Then we hear in Mark 10: 24-26 Jesus saying, "It is easier for a camel to camel to pass through the eye of a needle than a rich person to enter heaven."

And there is the parable of the Master who was going to be gone and left some of his money to the stewards to take care of while he was gone. Some invested wisely and received a good return on their investments. However one did not invest his share at all so he would have it to give the master upon his return. He was criticized and what he had was taken away and given to the one who had more.

Jesus uses money and possessions many times in scripture to teach us. Perhaps the question remains, "Are we teachable?"

I have always viewed this Gospel as troublesome. It challenges me and perhaps each of you to ask the question, "How much do I need?" I am retired and on a fixed income. How much do I need to save for a "rainy day"? How long will I live? Jean and I thought we would grow old together but that was not to be. Will I develop an illness which will demand extensive medical treatment? We hear of those whom I will refer to as the very wealthy---the billionaires. Some of them have taken of their wealth to fund hospitals; grants in the millions for medical research; funded out-reach to the poorest of the poor; not only in our country but in other countries. We are left with the 2 extremes in our society---the very poor and the very rich. It is my impression that most of us in the JOS community do not fit in either of those categories. We are probably in the middle of the crowd financially.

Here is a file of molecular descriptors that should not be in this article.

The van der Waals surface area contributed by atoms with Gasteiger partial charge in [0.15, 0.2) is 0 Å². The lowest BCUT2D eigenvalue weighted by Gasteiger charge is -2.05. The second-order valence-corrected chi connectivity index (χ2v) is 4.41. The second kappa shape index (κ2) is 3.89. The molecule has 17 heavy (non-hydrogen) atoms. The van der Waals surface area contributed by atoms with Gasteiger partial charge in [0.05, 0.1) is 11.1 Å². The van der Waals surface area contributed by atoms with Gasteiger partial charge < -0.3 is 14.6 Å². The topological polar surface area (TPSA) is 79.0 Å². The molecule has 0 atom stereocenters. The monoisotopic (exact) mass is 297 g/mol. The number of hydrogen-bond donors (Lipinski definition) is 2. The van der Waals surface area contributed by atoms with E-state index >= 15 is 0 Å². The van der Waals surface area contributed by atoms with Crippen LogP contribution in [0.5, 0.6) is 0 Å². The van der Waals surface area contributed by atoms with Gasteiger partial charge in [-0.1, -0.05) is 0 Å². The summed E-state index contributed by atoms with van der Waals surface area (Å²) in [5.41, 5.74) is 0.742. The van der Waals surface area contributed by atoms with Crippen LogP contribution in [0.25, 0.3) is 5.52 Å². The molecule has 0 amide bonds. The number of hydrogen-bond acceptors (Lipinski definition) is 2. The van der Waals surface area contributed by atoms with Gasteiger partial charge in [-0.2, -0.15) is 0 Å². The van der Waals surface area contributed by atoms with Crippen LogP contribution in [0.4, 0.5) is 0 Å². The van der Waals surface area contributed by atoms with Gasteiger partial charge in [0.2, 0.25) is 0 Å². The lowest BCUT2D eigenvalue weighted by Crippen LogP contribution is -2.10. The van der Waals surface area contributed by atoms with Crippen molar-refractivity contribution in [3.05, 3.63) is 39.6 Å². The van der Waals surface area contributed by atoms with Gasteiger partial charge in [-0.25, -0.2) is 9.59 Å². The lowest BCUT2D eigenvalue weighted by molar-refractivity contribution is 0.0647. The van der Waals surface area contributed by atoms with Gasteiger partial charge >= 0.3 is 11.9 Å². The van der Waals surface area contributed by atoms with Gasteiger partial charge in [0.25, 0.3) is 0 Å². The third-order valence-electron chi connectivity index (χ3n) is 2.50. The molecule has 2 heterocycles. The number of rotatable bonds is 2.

The very poor have no funds to share and some of the very rich do show us how to share. But we are still left with the haunting question, "How much money do I need?" The answer to that question remains in the depths of your soul to be answered by you alone.

Matthew 25: 35-38 is recognized by most where we hear Jesus say: "When I was hungry you gave me to eat; when I was thirsty you gave me to drink; when I was sick and in prison you visited me". When you did this to the least of my brethren you did it to me".

As a faith community JOS has a tremendous record of out-reach to the homeless and those in need-assisting in local food pantries. Our priests celebrate Mass regularly at local nursing homes. A parishioner has an annual fund raising golf outing to assist Kathy Hospice. As a faith community JOS seems to have made the right decisions in terms of sharing with those in need.

When you look over your financial situation and see that from time to time there may be a little to spare how will you answer the question, "what shall I do?" "How much do I need?" Will you make more investments? Save more for the rainy day? Make a donation to a homeless shelter; a food pantry; another program to assist those in need?

For some of us it is a hard call to make---for others of us it is a "no brainer".